How digital leaders can avoid burnout

people in meeting

Written by Zoe Amar, Charity Marketing and Digital Communications Expert and Freelance Consultant

As a digital leader, you’re at the sharp end of many of the modern organisation’s challenges: organisational change, modernising infrastructure, and managing stakeholders. It’s a job which requires huge amounts of skill, resilience, patience and energy.

It’s not surprising that it can lead to burnout. I’ve learned the hard way that managing your energy and health is as vital as the work itself. Not only will this help you achieve great results, but it will also create the headspace to think about new ideas and the key issues that should be driving your strategy. This challenge is on my mind as we’re currently asking leaders to share their views for The Charity Digital Skills Report, in which we ask them how ‘big picture’ issues such as diversity and digital ethics are affecting their work.

I spoke to a group of leaders to ask them how they keep their energy levels up and stay creative.

Be honest with yourself. Most leaders will have felt exhausted, demotivated and run down at some point. If this sounds like you, watch out for the 7 signs of burnout (and see your GP if you need support).  The first step is to own the problem and hold yourself accountable for how you can improve things.

Dan Reynolds, founder of Impactasaurus, worked long hours in tech startupsand experienced burnout, but was motivated to improve his work life balance after having a family. He realised that, ‘Just like your property and money, you need to protect your time. Learning to say no is crucial, it is obviously hard to disappoint others, but with practice it becomes easier. Ruthlessly prioritise your time, identify the tasks which provide the most impact and cut the rest. Schedule time to think strategically, this will ensure the tasks you are prioritising are working towards your goals instead of reacting to external demands.’ He also advises turning off notifications on your phone and avoiding work email at home, when possible.

Know what makes you feel better. When do you feel good? For me it’s after exercise, so I slot several workouts into my week. For Eve Critchley, Head of Digital at MIND, building a range of projects as well as balance into her schedule is important. Critchley says, I know I feel best when I’ve had a varied week, so I try to make sure I maintain a regular working from home day and get out to meet suppliers, partners or another contact for coffee where I can. If I’ve had a week of back to back meetings or longer days, I try to balance it out the following week or block out some quieter time.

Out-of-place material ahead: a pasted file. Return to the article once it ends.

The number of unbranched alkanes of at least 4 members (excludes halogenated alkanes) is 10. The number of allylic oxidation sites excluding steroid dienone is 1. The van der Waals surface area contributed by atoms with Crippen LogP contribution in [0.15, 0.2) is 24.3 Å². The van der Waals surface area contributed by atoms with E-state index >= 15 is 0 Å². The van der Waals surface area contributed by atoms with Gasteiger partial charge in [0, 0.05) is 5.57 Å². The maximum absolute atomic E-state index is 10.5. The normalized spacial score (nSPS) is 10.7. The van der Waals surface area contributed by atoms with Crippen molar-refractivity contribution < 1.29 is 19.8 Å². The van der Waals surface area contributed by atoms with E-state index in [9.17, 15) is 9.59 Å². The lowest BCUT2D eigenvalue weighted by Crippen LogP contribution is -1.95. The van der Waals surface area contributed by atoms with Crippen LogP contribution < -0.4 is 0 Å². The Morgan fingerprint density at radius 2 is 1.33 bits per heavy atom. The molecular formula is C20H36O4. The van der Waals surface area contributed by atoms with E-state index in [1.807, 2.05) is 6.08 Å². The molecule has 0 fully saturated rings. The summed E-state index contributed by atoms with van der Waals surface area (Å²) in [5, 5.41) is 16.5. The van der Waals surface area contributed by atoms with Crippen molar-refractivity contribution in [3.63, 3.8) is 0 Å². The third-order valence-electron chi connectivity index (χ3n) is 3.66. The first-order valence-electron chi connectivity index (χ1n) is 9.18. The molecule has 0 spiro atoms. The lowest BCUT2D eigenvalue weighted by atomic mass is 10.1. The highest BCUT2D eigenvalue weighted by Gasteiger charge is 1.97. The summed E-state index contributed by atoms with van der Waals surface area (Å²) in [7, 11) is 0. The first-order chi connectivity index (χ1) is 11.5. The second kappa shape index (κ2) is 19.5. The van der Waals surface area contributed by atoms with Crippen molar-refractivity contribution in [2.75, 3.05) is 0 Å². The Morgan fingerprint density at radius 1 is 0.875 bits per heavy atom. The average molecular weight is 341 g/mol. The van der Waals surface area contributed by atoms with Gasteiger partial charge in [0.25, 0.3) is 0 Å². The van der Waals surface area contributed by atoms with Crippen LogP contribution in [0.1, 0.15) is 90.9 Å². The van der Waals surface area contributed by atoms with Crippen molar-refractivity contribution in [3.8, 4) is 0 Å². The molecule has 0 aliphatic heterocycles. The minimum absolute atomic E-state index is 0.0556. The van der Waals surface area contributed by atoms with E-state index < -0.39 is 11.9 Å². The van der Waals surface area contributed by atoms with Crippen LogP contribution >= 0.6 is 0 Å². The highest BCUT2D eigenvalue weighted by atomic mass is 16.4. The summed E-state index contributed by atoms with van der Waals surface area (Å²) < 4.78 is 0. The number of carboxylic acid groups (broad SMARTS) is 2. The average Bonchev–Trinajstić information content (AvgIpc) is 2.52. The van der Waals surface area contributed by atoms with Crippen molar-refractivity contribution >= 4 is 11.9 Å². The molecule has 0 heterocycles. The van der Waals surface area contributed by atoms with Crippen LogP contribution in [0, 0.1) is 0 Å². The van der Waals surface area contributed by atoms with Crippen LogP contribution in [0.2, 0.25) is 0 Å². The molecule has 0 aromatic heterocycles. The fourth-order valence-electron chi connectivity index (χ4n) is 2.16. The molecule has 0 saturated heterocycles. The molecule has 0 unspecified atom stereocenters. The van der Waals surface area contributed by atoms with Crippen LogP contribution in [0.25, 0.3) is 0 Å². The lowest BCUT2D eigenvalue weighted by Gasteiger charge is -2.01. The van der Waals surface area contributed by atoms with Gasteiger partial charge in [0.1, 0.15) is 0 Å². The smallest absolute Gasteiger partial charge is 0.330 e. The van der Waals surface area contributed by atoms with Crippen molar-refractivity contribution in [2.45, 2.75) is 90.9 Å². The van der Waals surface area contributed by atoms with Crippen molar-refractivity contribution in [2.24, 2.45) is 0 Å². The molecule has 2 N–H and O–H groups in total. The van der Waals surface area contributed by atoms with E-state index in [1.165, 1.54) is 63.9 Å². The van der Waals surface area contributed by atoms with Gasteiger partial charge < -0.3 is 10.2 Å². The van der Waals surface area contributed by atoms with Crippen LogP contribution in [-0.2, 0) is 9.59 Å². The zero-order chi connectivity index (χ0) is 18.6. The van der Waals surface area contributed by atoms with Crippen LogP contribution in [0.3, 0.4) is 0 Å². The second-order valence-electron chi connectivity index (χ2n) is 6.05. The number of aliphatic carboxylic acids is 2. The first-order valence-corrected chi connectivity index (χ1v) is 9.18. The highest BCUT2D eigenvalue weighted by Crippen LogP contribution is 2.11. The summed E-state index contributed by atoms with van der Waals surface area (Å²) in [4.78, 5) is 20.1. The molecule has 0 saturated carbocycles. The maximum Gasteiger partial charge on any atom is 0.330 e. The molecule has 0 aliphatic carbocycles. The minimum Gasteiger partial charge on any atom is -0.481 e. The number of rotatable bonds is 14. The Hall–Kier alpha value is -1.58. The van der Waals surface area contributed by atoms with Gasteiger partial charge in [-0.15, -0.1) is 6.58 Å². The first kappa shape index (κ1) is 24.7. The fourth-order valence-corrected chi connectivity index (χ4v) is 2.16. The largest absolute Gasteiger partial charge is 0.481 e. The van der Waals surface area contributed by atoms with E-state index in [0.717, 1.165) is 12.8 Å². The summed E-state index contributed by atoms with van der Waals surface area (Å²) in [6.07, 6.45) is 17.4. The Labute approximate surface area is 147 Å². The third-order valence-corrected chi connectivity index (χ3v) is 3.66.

Getting out of the office and meeting your peers can be a great way to create headspace. Critchley highlights that MIND offer free Wellness Action plans for individuals and organisations which can be a useful tool in managing mental health.

Build your support network. We all have people in our network who are great sounding boards, but have you thought about the different roles you want people to play? On one day you may need a listening ear and empathy, whilst on another you might need someone who’s going to give you a kick in the right direction.

James Gadsby Peet, Director of Digital at William Joseph, counsels that, ‘We can’t be all things to all people and so a whole cast of folks that play different roles is crucial. From supportive peers to challenging mentors to constructive coaches, you need a bit of everything to help with the now and keep you looking to the future.

Why not write a list of your favourite colleagues outside your organisation, and then define how they’ve helped you, and you them? Then maybe send them an email, thanking them for the difference they’ve made?

Look at what you can control. I recently worked with a digital team in a big, public sector organisation who were close to burnout. We reviewed which parts of their job they could own and change, and what processes they could put in place to be effective. This made them feel in control, despite working in a volatile environment.

For Olivia Smith, Digital Communications Manager at Gingerbread, good systems are essential for avoiding burnout, planning and as a way to help her team recognise what they have accomplished. Smith says, ‘We use Trello boards, and every idea, every plan for innovation is added there and sorted according to ease and organisational need – in some ways this is an info dump of knowledge and ideas we have in our head, but it’s a place that’s constantly ‘live’ and accessible, something we engage with every day. Having a space for ideas and plans to live has helped us see a doable plan of action, rather than just an endless list of tasks you don’t get round to.

As a community, we need to talk about burnout, and how we can manage it. Doing this will help us all be more fulfilled at work.

Share your views on the digital leadership issues affecting charities in The Charity Digital Skills Report. All responses must be received by 24 May.

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